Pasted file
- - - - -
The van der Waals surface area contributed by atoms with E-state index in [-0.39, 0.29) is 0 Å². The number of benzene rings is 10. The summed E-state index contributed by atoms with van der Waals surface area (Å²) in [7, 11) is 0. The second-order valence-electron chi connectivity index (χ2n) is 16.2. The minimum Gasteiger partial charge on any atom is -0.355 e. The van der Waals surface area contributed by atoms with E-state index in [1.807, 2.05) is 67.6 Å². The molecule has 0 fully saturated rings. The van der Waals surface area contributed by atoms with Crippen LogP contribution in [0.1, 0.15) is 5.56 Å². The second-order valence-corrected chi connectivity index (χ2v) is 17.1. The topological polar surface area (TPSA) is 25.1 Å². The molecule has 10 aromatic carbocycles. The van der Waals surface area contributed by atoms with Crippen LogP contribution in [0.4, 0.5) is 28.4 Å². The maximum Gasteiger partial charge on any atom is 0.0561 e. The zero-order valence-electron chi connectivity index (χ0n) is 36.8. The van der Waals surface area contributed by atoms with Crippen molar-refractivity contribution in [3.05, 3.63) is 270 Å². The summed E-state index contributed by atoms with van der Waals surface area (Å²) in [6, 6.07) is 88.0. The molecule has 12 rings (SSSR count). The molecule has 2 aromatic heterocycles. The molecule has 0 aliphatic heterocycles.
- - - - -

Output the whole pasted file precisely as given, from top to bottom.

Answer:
The van der Waals surface area contributed by atoms with E-state index in [-0.39, 0.29) is 0 Å². The number of benzene rings is 10. The summed E-state index contributed by atoms with van der Waals surface area (Å²) in [7, 11) is 0. The second-order valence-electron chi connectivity index (χ2n) is 16.2. The minimum Gasteiger partial charge on any atom is -0.355 e. The van der Waals surface area contributed by atoms with E-state index in [1.807, 2.05) is 67.6 Å². The molecule has 0 fully saturated rings. The van der Waals surface area contributed by atoms with Crippen LogP contribution in [0.1, 0.15) is 5.56 Å². The second-order valence-corrected chi connectivity index (χ2v) is 17.1. The topological polar surface area (TPSA) is 25.1 Å². The molecule has 10 aromatic carbocycles. The van der Waals surface area contributed by atoms with Crippen LogP contribution in [0.4, 0.5) is 28.4 Å². The maximum Gasteiger partial charge on any atom is 0.0561 e. The zero-order valence-electron chi connectivity index (χ0n) is 36.8. The van der Waals surface area contributed by atoms with Crippen molar-refractivity contribution in [3.05, 3.63) is 270 Å². The summed E-state index contributed by atoms with van der Waals surface area (Å²) in [6, 6.07) is 88.0. The molecule has 12 rings (SSSR count). The molecule has 2 aromatic heterocycles. The molecule has 0 aliphatic heterocycles.